8 Ways Warmer Oceans Will Affect Sea Life

8 Ways Warmer Oceans Will Affect Sea Life

Climate change, which causes rising ocean temperatures and strange weather events, is a hot topic under debate by countries across the globe. Several countries have already adopted environmentally friendly practices with the goal to go carbon neutral within the next decade.

Greenhouse emissions cause warmer average temperatures, and subsequently, warmer oceans. The ocean has absorbed more than 93% of the heat from greenhouse gas emissions since the 1970s.

Climate change (or global warming) also disrupts ocean currents, which could create even more severe changes in climate and weather events. 

Without acting, these environmental changes will have a significant impact on marine life and society as a whole. Warming temperatures drastically affect sea life in several ways.

Without further adieu, here are 8 ways warmer oceans will affect marine life. 

How Will Warmer Oceans Affect Sea Life?

1. Animals Will Migrate

Marine life thrives in specific water temperatures — the water must be not too hot and not too cold. Rising ocean temperatures means that many species are heading in search of cooler waters. This mass migration takes place across the globe.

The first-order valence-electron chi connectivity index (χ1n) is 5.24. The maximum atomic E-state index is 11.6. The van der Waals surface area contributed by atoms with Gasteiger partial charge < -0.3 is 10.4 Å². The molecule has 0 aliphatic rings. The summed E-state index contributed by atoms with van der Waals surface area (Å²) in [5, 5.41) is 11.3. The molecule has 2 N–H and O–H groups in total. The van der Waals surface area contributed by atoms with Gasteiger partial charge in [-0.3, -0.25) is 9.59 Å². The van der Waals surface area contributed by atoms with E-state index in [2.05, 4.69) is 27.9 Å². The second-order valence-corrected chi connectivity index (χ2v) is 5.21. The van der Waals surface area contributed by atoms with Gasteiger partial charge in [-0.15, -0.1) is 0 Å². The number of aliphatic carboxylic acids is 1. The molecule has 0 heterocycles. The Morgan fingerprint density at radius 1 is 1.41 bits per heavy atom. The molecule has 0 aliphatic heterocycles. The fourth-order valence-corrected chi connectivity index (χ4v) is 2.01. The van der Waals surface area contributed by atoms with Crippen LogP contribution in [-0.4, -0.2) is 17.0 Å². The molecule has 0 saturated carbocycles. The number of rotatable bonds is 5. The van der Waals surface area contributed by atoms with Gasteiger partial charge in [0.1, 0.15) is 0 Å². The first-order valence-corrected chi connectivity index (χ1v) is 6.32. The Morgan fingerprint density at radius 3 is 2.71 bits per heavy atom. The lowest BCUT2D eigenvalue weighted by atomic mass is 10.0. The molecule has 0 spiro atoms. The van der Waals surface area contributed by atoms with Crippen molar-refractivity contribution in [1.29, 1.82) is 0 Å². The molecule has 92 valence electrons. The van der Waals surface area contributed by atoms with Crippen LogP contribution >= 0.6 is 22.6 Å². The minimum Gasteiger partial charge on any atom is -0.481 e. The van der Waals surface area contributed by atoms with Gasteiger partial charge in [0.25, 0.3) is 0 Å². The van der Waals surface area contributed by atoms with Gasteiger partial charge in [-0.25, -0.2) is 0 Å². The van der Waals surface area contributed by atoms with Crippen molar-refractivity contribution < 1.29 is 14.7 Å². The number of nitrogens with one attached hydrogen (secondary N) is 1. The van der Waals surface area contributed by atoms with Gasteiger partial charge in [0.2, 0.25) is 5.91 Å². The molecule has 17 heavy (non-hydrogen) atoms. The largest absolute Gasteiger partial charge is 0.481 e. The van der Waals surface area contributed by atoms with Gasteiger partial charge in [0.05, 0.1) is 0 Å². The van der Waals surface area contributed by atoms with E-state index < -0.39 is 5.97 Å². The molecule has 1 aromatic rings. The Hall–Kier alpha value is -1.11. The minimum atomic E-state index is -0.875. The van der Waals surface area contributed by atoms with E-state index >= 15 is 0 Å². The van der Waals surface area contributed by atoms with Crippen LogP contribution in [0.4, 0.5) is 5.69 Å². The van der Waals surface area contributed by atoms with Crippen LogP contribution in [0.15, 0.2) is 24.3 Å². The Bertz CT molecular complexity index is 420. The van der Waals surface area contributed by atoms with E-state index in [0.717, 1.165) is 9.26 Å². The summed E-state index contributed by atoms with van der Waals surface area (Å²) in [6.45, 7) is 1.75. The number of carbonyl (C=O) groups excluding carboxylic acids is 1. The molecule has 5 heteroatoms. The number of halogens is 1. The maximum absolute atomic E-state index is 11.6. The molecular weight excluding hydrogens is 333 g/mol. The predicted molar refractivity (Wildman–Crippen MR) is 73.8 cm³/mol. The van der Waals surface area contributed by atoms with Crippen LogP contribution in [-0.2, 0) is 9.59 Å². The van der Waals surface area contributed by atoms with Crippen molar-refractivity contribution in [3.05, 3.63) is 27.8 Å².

Most marine species respond to warmer water by moving north or into deeper water. 

According to one study, more than 100 species off the coast of the northern U.S. have shifted 10 miles northward and 20 feet deeper since 1982. And since the 1960s, lobsters, red hake and black sea bass have moved north an average of 119 miles.

2. Eggs Are Threatened

Female sea turtles lay eggs at the beach where they originally hatched. But, warming temperatures and rising sea levels could put hatchlings — and their nesting sites — at risk. 

Hatchling Sea Turtles - 8 Ways Warmer Oceans Will Affect Marine Life

An increase in the average temperature of the Earth could threaten embryo development, hatch rate, sex ratios and recruitment. But the threat doesn’t stop once in the water.

Marine turtles, which live between 60 to 100 years, spend most of their lives in the ocean. With water temperatures steadily rising, experts aren’t sure if the animals can adapt to a changing climate. 

Bruce Collette of the NOAA Fisheries National Systematics Laboratory said, “How individual populations will respond to rising ocean temperatures and effects of other climate change outcomes are unknown.”

3. Plankton Will Thrive (Initially)

As the temperature of sea levels rise, the increased heat will fuel the growth of phytoplankton